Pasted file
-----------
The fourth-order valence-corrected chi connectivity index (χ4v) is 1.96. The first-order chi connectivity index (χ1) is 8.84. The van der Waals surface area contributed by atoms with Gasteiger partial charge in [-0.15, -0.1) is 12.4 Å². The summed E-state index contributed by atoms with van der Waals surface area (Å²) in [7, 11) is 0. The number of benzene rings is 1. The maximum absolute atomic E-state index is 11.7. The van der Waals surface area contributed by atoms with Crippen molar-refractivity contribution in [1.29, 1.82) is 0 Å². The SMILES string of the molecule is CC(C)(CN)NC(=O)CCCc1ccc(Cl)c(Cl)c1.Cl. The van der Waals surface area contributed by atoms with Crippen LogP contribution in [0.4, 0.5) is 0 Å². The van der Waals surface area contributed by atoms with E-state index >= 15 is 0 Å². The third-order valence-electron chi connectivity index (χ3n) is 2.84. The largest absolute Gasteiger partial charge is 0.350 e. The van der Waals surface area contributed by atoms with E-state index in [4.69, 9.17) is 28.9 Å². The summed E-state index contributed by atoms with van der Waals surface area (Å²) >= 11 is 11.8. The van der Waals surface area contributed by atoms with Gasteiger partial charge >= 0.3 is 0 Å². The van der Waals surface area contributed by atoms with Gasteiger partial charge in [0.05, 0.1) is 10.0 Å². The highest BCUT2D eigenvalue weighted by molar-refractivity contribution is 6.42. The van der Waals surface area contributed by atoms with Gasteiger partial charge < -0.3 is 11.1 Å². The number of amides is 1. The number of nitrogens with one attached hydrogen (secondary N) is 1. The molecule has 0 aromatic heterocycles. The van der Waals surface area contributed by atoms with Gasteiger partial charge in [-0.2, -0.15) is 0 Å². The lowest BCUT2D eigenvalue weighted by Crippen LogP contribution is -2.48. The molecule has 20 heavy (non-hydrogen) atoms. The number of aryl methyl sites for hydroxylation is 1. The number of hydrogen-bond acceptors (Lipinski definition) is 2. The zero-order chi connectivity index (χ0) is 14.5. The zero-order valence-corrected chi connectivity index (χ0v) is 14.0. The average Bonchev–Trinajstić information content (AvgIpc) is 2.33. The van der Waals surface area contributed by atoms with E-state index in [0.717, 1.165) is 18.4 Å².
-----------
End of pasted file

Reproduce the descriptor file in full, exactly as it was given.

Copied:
The fourth-order valence-corrected chi connectivity index (χ4v) is 1.96. The first-order chi connectivity index (χ1) is 8.84. The van der Waals surface area contributed by atoms with Gasteiger partial charge in [-0.15, -0.1) is 12.4 Å². The summed E-state index contributed by atoms with van der Waals surface area (Å²) in [7, 11) is 0. The number of benzene rings is 1. The maximum absolute atomic E-state index is 11.7. The van der Waals surface area contributed by atoms with Crippen molar-refractivity contribution in [1.29, 1.82) is 0 Å². The SMILES string of the molecule is CC(C)(CN)NC(=O)CCCc1ccc(Cl)c(Cl)c1.Cl. The van der Waals surface area contributed by atoms with Crippen LogP contribution in [0.4, 0.5) is 0 Å². The van der Waals surface area contributed by atoms with E-state index >= 15 is 0 Å². The third-order valence-electron chi connectivity index (χ3n) is 2.84. The largest absolute Gasteiger partial charge is 0.350 e. The van der Waals surface area contributed by atoms with E-state index in [4.69, 9.17) is 28.9 Å². The summed E-state index contributed by atoms with van der Waals surface area (Å²) >= 11 is 11.8. The van der Waals surface area contributed by atoms with Gasteiger partial charge >= 0.3 is 0 Å². The van der Waals surface area contributed by atoms with Gasteiger partial charge in [0.05, 0.1) is 10.0 Å². The highest BCUT2D eigenvalue weighted by molar-refractivity contribution is 6.42. The van der Waals surface area contributed by atoms with Gasteiger partial charge < -0.3 is 11.1 Å². The number of amides is 1. The number of nitrogens with one attached hydrogen (secondary N) is 1. The molecule has 0 aromatic heterocycles. The van der Waals surface area contributed by atoms with Gasteiger partial charge in [-0.2, -0.15) is 0 Å². The lowest BCUT2D eigenvalue weighted by Crippen LogP contribution is -2.48. The molecule has 20 heavy (non-hydrogen) atoms. The number of aryl methyl sites for hydroxylation is 1. The number of hydrogen-bond acceptors (Lipinski definition) is 2. The zero-order chi connectivity index (χ0) is 14.5. The zero-order valence-corrected chi connectivity index (χ0v) is 14.0. The average Bonchev–Trinajstić information content (AvgIpc) is 2.33. The van der Waals surface area contributed by atoms with E-state index in [0.717, 1.165) is 18.4 Å².